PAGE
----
Bolt will not strike ... but doping controversy may cost sprinter millions
André Lowe, Senior Staff Reporter
MONTE CARLO, Monaco:
Usain Bolt is upset that the current tug o' war involving Jamaica and the World Anti-Doping Agency (WADA) may cost him millions of dollars in potential sponsorship after suggestions that he could be barred from competing at the Rio Olympics in 2016 - a claim that has been made during a high-profile questioning of the country's anti-doping efforts.
However, as far as walking the picket line with compatriot Shelly-Ann Fraser-Pryce and going on strike to force more action from Jamaican authorities is concerned, the legendary Jamaican sprinter warned: "Shelly, you're on your own with that. It's hard for me to strike because it's my job."
Fraser-Pryce threatened that she was prepared to not run if more support was not forthcoming from Jamaican authorities on WADA's position as well as other issues relating to infrastructure and the social well-being of athletes.
WADA has led a well-documented probe into the efficiency and integrity of Jamaica's drug-testing programme and had warned that athletes from the country - like Bolt - could be prevented from competing in Rio, if Jamaican authorities did not address their concerns.
The anti-doping agency has since visited the island and noted that there is compliance and that several recommendations have been made and agreed on.
Nevertheless, IAAF president Lamine Diack, in accusing WADA of leading a 'ridiculous campaign' against Jamaica and its athletics, rubbished the organisation's suggestion that Bolt and other Jamaicans could be banned from the Olympics and supported the integrity of the performances of Jamaica's top stars, who are among the most tested in the world by the IAAF.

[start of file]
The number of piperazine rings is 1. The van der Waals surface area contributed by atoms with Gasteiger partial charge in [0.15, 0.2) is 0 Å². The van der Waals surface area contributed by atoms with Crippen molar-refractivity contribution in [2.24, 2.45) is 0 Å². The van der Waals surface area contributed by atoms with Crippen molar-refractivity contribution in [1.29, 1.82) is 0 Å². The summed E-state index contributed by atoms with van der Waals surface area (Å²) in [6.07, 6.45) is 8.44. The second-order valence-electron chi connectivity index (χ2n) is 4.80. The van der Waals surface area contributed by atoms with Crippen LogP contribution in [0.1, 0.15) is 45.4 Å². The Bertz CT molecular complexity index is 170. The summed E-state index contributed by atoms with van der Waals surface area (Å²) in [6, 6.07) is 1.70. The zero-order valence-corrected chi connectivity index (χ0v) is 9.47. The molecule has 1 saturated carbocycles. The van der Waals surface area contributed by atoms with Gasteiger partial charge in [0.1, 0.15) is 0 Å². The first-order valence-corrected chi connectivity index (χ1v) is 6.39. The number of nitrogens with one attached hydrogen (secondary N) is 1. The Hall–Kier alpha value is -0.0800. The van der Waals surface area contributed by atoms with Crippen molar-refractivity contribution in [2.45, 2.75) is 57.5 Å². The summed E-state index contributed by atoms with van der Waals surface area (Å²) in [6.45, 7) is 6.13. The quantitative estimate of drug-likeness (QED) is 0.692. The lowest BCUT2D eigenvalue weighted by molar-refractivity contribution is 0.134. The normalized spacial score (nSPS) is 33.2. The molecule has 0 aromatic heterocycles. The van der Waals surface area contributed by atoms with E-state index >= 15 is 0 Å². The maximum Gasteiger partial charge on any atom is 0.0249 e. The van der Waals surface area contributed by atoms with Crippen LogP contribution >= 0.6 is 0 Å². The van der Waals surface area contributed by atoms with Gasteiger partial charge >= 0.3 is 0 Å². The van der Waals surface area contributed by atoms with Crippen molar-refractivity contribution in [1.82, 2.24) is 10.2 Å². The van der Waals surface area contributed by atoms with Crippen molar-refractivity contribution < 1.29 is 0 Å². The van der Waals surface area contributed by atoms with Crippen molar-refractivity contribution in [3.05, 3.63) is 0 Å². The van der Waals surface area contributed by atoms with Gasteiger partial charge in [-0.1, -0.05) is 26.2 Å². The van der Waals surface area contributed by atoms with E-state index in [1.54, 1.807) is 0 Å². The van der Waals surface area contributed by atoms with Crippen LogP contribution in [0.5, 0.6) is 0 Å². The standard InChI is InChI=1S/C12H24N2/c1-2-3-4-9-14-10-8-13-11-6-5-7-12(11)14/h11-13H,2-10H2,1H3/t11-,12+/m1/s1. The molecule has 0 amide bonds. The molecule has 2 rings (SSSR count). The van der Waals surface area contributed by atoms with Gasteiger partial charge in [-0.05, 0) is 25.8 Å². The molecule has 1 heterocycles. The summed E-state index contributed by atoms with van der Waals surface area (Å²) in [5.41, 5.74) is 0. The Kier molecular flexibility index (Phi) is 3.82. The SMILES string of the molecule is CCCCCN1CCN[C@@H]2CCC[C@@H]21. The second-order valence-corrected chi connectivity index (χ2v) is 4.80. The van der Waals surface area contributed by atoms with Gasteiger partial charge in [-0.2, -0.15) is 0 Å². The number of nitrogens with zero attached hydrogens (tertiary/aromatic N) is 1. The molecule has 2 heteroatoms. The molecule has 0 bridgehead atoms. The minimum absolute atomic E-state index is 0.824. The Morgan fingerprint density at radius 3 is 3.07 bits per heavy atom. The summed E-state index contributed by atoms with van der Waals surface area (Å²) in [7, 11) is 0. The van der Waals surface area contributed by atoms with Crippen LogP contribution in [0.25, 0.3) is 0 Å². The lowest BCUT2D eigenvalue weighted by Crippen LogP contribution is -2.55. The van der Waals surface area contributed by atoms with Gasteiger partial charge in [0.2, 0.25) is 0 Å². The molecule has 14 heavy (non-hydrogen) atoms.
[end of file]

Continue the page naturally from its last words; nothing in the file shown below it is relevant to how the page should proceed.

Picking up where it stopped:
"They (WADA) cannot ban anybody, stop this foolishness!" Diack blasted here just ahead of the IAAF's Gala during a press conference.
Still, this came after Bolt and his management had to be putting out fires during negotiations with a potential sponsor who was concerned that their would-be endorsee could be missing from the biggest stage on the planet.
That for Bolt is the real concern, and while he is not interested in committing to industrial action to prove a point, the iconic sprinter, who rakes in over US$20 million a year in endorsements alone according to Forbes, is certainly bothered by the threat to his mega million-dollar commercial juggernaut.
'it's my job'
"It's really costing me money now, and I'm not too happy about that," Bolt said.
"Track and field is my job, that's the first thing. I know we've been going through a lot when it comes to drug-testing, WADA and the IAAF. There's been a lot going on," added Bolt, who was for the fifth time named the World Athlete of the Year on Saturday.
"This actually caused a lot of problems for me and my management. A sponsor came up to us and said 'we'd like to sponsor you'. They then used an agency that does background checks to figure out if it's viable (to sponsor) and it came back that WADA had said that I would not be eligible to run at the next Olympics. That information is not correct, so there are a lot of things that are going on with this drugs thing that I really feel they need to clarify because, for me, it's causing problems for me when it comes to making money from my sport," Bolt continued.
"For me, it's a big problem that they need to sort out immediately. It's not helping any athlete at all and it's really causing problems. We really need to get this out of the way and move past this, get the rules down, get everything straight ... because we need to move on. In every sport there are drug scandals and problems, but people get it down and move past it," underlined the six-time Olympic gold medallist.